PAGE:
'There aren't many places you can pull on a skinsuit and just hurt yourself': Josh Tarling praises UK time trialling as data shows rising average age

19-year-old TT star talks up the UK scene, but Spindata figures show 'inexorable' age increase in riders

Josh Tarling time trialling at Glasgow Worlds
Tarling hurting himself, not on a Wednesday night - at the World Championships in Glasgow
(Image credit: Getty Images)

Ineos Grenadiers time trialling star Josh Tarling has been singing the praises of the UK scene, following his bronze medal in the World Championship time trial behind Remco Evenepoel and Filippo Ganna.

"I always loved it, and my dad used to do it… I think it's such an advantage that you can get from the UK," he said.

"There aren't many places where you can pull on a skinsuit on a Wednesday night and just hurt yourself," he added, "so it'd be rude not to use it."

Tarling, who was riding in his first senior World Championships having already won the junior title last year, put in a stunning and unexpected ride to take bronze.

The 19-year-old Welsh rider had returned to the UK ahead of the Nationals in June the get some 'testing' under his belt on UK courses. It clearly stood him in good stead, for he won the race comfortably.

"I came to the UK a week and a half before the Nationals just to get at least three good 10s and a 50, just to get kind of get dialled in," he said. "There's some awesome courses out there."

His comments come as time trialling results platform Spindata released data showing the average age of time triallists increasing almost by the year – a trend suggesting very little take-up at the younger end.

This was accompanied by a significant dip in participation at around the age of 18-20 as riders hit university age, the data showed.

Spindata's Dr Nick Wild said it was hoping to address this drop-off by working alongside British Universities and Colleges Sports (BUCS) to help improve the club provision at universities, which can be patchy.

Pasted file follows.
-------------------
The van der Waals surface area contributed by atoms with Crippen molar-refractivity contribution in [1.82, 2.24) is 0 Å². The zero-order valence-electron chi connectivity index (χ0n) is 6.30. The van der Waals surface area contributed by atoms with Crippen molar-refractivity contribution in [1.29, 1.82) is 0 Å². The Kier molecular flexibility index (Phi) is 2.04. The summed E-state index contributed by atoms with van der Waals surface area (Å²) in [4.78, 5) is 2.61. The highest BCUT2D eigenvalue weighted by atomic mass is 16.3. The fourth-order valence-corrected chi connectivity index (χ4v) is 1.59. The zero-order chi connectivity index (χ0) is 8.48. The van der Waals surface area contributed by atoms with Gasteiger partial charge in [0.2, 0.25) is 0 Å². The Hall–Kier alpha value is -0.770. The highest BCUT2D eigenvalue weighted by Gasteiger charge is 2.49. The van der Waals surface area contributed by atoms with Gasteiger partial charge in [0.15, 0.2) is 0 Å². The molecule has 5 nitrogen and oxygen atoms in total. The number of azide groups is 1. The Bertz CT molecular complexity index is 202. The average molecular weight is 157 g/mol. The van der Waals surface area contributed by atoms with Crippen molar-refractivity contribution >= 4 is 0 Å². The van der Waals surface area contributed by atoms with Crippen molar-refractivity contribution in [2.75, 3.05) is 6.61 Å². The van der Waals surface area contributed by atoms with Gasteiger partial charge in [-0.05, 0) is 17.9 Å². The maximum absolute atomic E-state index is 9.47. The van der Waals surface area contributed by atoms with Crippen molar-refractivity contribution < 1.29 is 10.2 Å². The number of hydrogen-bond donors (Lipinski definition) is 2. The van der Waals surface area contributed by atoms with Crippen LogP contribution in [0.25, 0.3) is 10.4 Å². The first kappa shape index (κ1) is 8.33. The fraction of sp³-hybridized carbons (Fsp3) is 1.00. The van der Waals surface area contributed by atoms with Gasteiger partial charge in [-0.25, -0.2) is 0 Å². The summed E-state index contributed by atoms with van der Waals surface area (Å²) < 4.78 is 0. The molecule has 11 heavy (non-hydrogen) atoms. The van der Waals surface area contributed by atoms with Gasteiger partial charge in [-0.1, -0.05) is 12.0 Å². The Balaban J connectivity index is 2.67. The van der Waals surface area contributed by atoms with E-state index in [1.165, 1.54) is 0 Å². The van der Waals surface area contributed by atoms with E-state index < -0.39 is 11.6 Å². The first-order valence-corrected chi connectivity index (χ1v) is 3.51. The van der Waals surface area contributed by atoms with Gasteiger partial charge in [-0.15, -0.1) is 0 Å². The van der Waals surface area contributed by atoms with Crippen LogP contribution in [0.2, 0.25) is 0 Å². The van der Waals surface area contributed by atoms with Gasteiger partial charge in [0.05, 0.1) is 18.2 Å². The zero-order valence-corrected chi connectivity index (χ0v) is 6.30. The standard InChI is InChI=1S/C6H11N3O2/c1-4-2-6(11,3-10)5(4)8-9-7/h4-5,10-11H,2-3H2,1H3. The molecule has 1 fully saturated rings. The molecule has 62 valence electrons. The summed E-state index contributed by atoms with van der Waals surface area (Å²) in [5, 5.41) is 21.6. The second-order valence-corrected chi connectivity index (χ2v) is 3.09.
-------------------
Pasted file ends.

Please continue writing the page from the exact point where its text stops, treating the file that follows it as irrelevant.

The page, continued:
"[At university] a lot of people are suddenly finding themselves in a big city," Wild said. "So access to club courses is probably not as easy as it perhaps was in their home environment. They haven't got a parent to drive them to events. And then there's all the other distractions that come with being 18." 

The median average age across all time trial participations has increased by a year or so almost year on year since 2017, with a dip during covid, the data show.

It rose from 46 in 2017 to 48 by 2019. Though there was a dip down to 45 during covid in 2020, it has since risen again, to 50 last year and 49 this year.

"It does look like there is a sort of an inexorable progression in the median," Wild said. "Which is a a good reason to try and get some more youngsters riding."

One piece of encouraging data from Spindata suggests the trend of a decline in rider numbers may have bottomed out, with an estimated 22,430 rides this year as opposed to 23,872 in 2022. Still a fall, but only a minor one compared to the drop from 30,843 the year before, which itself is down from 44,799 in 2017.

Wild was unable to point to any particular factor that has arrested the decline, but Cycling Time Trials' recent road bike initiative, which means riders can enter any event on a road bike and get a road bike result, could potentially have helped. 

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